Washington: June 12, 2007 – The United States Congress, through the Appropriations Sub-Committee on State and Foreign Operations, today approved an amendment to request $10 million in aid for internally displaced religious minorities in the Nineveh Plain.
The Nineveh Plain amendment for IDP relief represents the first formal allocation of funding acknowledging the crisis facing Iraq’s indigenous Assyrian/Chaldean/Syriac Christian population. Congressman Mark Kirk, and a coalition of members that came around him to unanimously approve the amendment, demonstrate the courage to recognize a problem and find feasible solutions.
“Congressman Mark Kirk is most certainly a champion who believes we cannot allow Iraq to fail. His measure will help to ensure that Iraq remains ethnically and religiously plural by aiding IDPs in the Nineveh Plain” said Michael Youash, Project Director of the Iraq Sustainable Democracy Project (a special project of the Assyrian Academic Society). ISDP is a Washington-based policy institute providing research and analysis on the situation of Iraq’s most vulnerable minorities.
This was a long process, beginning with the pioneering efforts of Congresswoman Anna Eshoo, who proposed the bold Foreign Relations Authorization Bill amendment in 2005 calling on targeted spending for Iraq’s Assyrian/Chaldean/Syriac population.
ISDP’s policy work and advisory role was complimented by an unprecedented effort of a tight-knit coalition of Assyrian Chaldean Syriac organizations working for the genuine good of their people. At the forefront of that effort is the Chaldean/Assyrian/Syriac Council of America (principally consisting of the Assyrian American National Federation, the Chaldean American Chamber of Commerce, the Assyrian National Council of Illinois and the Chaldean Federation of America). Additionally, Assyrian Aid Society’s efforts on the ground to assist IDPs provided vital insights into identifying the scope of the problem.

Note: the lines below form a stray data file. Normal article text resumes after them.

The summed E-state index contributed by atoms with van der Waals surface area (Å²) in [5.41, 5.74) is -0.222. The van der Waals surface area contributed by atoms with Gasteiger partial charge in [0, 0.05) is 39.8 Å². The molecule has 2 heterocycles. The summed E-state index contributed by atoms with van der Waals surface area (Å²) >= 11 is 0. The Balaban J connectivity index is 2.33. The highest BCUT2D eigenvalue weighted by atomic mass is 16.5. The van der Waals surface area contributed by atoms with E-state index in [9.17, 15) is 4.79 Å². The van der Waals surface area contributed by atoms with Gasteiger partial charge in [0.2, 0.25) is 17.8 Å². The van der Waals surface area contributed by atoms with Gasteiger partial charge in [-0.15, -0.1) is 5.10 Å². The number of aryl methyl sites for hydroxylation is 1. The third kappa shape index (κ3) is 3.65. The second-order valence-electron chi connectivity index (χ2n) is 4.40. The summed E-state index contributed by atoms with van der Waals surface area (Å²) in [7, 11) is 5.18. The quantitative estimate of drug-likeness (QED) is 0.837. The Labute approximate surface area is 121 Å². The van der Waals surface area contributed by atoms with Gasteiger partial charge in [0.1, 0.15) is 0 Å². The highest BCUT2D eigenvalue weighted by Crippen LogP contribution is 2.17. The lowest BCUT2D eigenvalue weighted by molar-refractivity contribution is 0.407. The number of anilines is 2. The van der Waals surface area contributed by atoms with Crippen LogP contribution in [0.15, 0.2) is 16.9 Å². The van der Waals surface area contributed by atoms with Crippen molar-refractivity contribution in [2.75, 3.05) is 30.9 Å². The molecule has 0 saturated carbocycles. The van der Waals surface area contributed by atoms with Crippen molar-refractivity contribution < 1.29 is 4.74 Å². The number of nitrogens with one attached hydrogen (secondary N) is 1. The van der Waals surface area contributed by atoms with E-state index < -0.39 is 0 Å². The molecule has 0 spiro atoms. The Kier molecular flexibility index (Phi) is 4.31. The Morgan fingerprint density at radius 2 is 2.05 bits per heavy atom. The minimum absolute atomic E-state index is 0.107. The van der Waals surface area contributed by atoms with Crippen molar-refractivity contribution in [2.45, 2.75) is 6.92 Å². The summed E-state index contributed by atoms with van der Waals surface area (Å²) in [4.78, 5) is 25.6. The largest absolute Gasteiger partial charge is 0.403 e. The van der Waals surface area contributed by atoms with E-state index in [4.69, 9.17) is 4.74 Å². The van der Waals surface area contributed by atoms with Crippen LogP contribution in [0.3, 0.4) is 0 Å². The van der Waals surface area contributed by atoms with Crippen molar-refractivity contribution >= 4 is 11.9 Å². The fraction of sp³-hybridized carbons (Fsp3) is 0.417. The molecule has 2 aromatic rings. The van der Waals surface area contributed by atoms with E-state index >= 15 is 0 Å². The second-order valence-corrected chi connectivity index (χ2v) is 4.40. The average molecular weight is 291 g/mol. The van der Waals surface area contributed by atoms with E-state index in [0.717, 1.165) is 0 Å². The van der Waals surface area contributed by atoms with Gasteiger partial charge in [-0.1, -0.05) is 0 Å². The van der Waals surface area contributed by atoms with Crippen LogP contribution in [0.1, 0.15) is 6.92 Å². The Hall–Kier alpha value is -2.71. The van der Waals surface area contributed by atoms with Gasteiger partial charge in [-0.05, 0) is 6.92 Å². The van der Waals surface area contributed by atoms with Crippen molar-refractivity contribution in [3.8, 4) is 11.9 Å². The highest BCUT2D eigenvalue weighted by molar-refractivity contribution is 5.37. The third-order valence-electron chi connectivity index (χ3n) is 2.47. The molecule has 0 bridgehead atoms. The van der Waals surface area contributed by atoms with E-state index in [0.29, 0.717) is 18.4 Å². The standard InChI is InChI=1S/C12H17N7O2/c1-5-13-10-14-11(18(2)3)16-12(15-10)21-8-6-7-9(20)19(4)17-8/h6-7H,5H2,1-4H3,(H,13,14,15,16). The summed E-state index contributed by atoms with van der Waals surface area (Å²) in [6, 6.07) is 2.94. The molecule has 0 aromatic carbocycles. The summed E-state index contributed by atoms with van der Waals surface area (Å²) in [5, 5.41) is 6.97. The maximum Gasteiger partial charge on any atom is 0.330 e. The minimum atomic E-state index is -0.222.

“In several forums and hearings, congressional representatives have been asking tough questions on the ‘de-Christianization of Iraq’ and ‘Apartheid-like treatment’ of this ethnic group, as a result of discriminatory use in US reconstruction funding.” said Youash, “Awareness is growing that this loss of Iraq’s most ancient and indigenous ethnicity is simply unacceptable.”
Regrettably Christian Assyrian/Chaldean/Syriacs, Shabaks and Yezidis face targeting by Islamists and insurgents in much of Iraq and the prejudicial use of reconstruction and development funding in northern Iraq. This measure will do much to assist these people and help ensure that a 7,000 year-old civilization and presence in their homeland is not completely erased in a few years of liberation.
The Iraq Sustainable Democracy Project's (ISDP) research and policy analysis maintains that ChaldoAssyrians and Iraq's other, real minorities (e.g. Turkmens, Shabaks, Yezidis, Mandaeans and others) are the best variable for leveraging the development of a genuine and sustainable democracy over the long term.
For the United States, Iraq’s real minorities are also the truest ‘moderates’ as defined by the National Military Strategic Plan for the War on Terror. As such, they are a key element in the fight against extremism in Iraq and the Middle East as a whole.
ISDP works to ensure that these minorities are factored into policy development accordingly through research and policy analysis for all relevant stakeholders.